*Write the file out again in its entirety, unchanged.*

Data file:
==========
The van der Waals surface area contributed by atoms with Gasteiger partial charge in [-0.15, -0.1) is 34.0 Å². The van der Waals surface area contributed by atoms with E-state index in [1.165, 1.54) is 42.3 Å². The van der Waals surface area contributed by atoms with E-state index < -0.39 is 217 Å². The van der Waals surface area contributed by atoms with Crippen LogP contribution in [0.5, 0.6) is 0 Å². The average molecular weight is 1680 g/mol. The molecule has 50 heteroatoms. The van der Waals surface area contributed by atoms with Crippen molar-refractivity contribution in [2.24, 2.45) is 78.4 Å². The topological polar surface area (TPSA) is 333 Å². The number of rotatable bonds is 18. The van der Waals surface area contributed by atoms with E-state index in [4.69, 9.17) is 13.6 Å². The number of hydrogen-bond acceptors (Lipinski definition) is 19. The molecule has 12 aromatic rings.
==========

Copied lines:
The van der Waals surface area contributed by atoms with Gasteiger partial charge in [-0.15, -0.1) is 34.0 Å². The van der Waals surface area contributed by atoms with E-state index in [1.165, 1.54) is 42.3 Å². The van der Waals surface area contributed by atoms with E-state index < -0.39 is 217 Å². The van der Waals surface area contributed by atoms with Crippen LogP contribution in [0.5, 0.6) is 0 Å². The average molecular weight is 1680 g/mol. The molecule has 50 heteroatoms. The van der Waals surface area contributed by atoms with Crippen molar-refractivity contribution in [2.24, 2.45) is 78.4 Å². The topological polar surface area (TPSA) is 333 Å². The number of rotatable bonds is 18. The van der Waals surface area contributed by atoms with E-state index in [4.69, 9.17) is 13.6 Å². The number of hydrogen-bond acceptors (Lipinski definition) is 19. The molecule has 12 aromatic rings.